No standing for speculative harm in data breach – Fourth Circuit
Beck v. McDonald. At a VA hospital, a laptop holding 7,400 patients personal information was secured to a medical device by only a strip of Velcro. Unsurprisingly, it was stolen. Two veterans sued the VA over the compromise of their personal information.
The veterans sued for violations of the Privacy Act of 1974 and the Administrative Procedures Act on behalf of a putative class of 7,400; defendants moved to dismiss for lack of subject matter jurisdiction or, alternatively, failure to state a claim. The district court granted the motion to dismiss and, alternatively, ruled that defendants were entitled to summary judgment because (in part) the plaintiffs had not suffered any actual damages as required by the Privacy Act.
How do you establish harm sufficient for standing in a privacy breach case anyway?
The Fourth Circuit looked to the U.S. Supreme Court cases of Clapper v. Amnesty International USA, 133 S. Ct. 1138, 1155 (2013) and to answer that question. Here is the Circuit’s summary of that case:
The Court recently explored the “threatened injury” theory of Article III standing in Clapper v. Amnesty International USA. That case involved a constitutional challenge to section 1881a of the Foreign Intelligence Surveillance Act of 1978 (“FISA”), which, “upon the issuance of an order from the Foreign Intelligence Surveillance Court,” authorizes “for a period of up to 1 year” the Attorney General and the Director of National Intelligence to target for surveillance “persons reasonably believed to be located outside the United States to acquire foreign intelligence information.” 133 S. Ct. at 1144 (quoting 50 U.S.C. § 1881a).
The respondents—attorneys and human-rights, labor, legal, and media organizations whose work required them to communicate via telephone and e-mail with individuals located abroad-—sought a declaration that the provision was facially unconstitutional and a permanent injunction against its use. Id. at 1146. The respondents alleged two injuries: (1) that § 1881a curtailed their ability to “locate witnesses, cultivate sources, obtain information, and communicate confidential information,” and (2) that they had implemented “costly and burdensome measures,” including traveling abroad to have in-person conversations, to protect the confidentiality of their sensitive communications from FISA surveillance. Id. at 1145–46.
The district court ruled that the respondents lacked standing. Id. at 1146. On appeal, the Second Circuit reversed, holding that the “objectively reasonable likelihood” that the respondents’ communications would be intercepted at some future time and their allegation that they suffered economic and professional harm as a result were sufficient to confer standing. Id.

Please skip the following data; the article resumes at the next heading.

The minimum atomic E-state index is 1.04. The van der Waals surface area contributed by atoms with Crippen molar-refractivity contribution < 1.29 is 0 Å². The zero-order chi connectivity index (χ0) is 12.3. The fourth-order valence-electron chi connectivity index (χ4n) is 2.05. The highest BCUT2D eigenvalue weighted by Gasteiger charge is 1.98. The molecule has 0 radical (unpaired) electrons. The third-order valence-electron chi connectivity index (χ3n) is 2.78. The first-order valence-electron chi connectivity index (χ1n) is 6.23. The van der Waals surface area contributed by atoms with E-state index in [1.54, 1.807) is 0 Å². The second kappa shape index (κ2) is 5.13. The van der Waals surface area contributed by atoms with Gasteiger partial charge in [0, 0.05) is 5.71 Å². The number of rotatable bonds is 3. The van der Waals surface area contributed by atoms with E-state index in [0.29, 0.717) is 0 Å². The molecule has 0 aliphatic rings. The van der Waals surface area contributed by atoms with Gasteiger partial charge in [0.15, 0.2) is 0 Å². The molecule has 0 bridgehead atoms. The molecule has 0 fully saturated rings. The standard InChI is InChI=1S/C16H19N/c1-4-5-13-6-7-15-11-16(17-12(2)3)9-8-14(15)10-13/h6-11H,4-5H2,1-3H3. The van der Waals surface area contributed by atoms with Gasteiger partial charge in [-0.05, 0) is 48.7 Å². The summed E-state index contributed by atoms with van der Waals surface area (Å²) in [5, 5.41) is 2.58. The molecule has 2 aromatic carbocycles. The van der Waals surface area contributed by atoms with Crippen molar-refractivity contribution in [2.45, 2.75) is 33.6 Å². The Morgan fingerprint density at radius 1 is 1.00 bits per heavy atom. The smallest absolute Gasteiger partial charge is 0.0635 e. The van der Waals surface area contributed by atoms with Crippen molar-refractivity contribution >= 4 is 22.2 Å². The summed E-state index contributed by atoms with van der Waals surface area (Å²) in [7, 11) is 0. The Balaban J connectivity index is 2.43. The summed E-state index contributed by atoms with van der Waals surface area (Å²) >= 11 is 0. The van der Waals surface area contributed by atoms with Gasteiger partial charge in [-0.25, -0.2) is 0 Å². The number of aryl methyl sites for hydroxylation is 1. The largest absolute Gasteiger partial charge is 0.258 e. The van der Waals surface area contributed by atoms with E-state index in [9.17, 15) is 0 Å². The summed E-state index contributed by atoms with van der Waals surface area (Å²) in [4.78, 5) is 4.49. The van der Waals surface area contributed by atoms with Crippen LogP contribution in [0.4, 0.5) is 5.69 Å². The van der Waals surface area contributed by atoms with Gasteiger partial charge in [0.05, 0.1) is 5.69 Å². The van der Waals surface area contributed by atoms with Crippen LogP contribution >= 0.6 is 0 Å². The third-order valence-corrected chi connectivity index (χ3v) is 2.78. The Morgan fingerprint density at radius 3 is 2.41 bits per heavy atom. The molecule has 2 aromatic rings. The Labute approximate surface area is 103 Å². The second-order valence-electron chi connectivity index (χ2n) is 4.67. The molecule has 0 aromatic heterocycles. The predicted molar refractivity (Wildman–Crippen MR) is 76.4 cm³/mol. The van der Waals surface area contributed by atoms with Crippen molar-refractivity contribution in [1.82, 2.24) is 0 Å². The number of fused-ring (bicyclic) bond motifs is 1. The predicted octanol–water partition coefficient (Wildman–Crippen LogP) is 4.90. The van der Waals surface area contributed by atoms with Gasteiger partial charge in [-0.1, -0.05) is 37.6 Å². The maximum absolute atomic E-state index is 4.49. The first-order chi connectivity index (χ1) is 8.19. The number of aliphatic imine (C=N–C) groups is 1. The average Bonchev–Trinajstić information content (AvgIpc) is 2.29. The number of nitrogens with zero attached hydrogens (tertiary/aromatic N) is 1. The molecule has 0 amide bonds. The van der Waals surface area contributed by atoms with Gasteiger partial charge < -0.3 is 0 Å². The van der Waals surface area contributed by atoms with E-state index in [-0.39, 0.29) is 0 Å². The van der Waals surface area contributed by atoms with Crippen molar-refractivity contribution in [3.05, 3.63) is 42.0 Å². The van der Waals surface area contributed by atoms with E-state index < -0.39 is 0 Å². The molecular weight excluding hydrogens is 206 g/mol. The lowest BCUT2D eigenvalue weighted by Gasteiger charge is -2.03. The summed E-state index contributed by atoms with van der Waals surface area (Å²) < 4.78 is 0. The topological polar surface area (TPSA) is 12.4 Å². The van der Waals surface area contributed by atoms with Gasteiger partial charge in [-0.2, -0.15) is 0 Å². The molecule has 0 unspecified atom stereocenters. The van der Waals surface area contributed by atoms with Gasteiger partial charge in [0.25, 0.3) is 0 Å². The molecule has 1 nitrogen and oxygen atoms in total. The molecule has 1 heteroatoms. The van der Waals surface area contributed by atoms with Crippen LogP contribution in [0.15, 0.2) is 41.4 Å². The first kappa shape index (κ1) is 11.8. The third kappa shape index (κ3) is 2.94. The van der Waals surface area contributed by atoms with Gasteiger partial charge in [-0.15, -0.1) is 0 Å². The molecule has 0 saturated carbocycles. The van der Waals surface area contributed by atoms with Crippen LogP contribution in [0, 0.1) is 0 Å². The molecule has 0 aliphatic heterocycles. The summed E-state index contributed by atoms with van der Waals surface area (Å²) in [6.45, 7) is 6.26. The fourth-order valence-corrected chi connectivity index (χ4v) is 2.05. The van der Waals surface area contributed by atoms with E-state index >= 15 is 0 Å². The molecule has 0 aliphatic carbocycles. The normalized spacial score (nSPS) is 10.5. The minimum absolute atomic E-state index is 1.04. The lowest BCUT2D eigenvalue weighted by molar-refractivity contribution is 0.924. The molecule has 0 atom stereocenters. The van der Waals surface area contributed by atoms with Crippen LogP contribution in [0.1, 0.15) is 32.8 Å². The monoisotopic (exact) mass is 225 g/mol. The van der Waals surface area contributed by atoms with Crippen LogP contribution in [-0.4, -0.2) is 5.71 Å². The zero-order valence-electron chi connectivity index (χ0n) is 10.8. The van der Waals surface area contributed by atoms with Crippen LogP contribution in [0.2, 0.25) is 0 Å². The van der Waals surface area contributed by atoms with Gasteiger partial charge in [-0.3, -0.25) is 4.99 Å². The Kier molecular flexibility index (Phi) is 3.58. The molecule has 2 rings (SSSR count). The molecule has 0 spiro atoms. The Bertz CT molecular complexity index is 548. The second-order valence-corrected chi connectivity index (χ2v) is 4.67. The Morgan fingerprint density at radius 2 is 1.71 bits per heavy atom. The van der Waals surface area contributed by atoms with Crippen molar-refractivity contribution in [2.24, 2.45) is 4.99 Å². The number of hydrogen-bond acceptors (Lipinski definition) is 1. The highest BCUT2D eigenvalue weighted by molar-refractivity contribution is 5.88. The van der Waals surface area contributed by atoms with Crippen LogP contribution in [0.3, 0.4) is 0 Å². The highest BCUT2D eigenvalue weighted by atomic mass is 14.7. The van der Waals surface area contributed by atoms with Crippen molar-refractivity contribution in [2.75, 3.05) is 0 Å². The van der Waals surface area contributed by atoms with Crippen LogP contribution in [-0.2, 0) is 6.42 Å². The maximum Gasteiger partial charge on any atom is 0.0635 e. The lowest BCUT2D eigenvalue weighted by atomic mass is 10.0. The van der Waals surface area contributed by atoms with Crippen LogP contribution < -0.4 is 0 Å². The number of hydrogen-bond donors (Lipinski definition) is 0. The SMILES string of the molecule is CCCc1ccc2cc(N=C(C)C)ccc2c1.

The Supreme Court rejected the Second Circuit’s use of an “objectively reasonable likelihood” standard for Article III standing as inconsistent with the Court’s long-established requirement that “threatened injury must be certainly impending to constitute injury in fact.” Id. at 1147–48 (listing cases). Addressing first the respondents’ allegation that the Government would target their private communications, the Court catalogued the series of hypothetical events that would have to occur to establish an “imminent” injury-in-fact: namely, the speculative possibility that the Government, pursuant to § 1881a’s “many safeguards,” would successfully target and intercept the communications of those foreigners with whom the respondents worked. Id. at 1148–50. The respondents’ theory of standing, premised on this “highly attenuated chain of possibilities” could not “satisfy the requirement that threatened injury must be certainly impending.” Id. at 1148.
The respondents’ second theory of injury, premised on the “costly and burdensome” measures they had undertaken to protect the confidentiality of their communications, also failed to confer standing. Id. at 1150–51. The Court reasoned that the respondents’ attempts to minimize e-mail and phone conversations, to speak “in generalities rather than specifics,” and to travel abroad to have in-person conversations, were all costs “incurred in response to a speculative threat.” Id. at 1151. The Court declined to “water down the fundamental requirements of Article III” by allowing respondents to “manufacture standing merely by inflicting harm on themselves based on their fears of hypothetical future harm that is not certainly impending.” Id.
Clapper’s discussion of when a threatened injury constitutes an Article III injury in-fact is controlling here.
This decision makes clear that, here in the Fourth Circuit, fear of harm from future identity theft is not sufficient to create standing. Buying credit monitoring services or taking other steps to mitigate speculative theft does not change that.
The Sixth, Seventh and Ninth circuits allow this speculative standing. The First and Third Circuits, and now the Fourth, reject it. However, the Fourth Circuit works to differentiate the underlying cases in the Sixth, Seventh and Ninth circuit cases saying that those cases contained “allegations that sufficed to push the threatened injury of future identity theft beyond the speculative to the sufficiently imminent” including actual attempted identity theft and sophisticated hacking. By contrast, here, the laptop was physically stolen and there were no subsequent theft attempts.
Indeed, for the Plaintiffs to suffer the harm of identity theft that they fear, we must engage with the same “attenuated chain of possibilities” rejected by the Court in Clapper.
While at first blush this may seem like a boon to privacy and class action defense attorneys – and it may be – the Circuit’s own explanation will make the ruling highly distinguishable from any case in which there is actual hacking.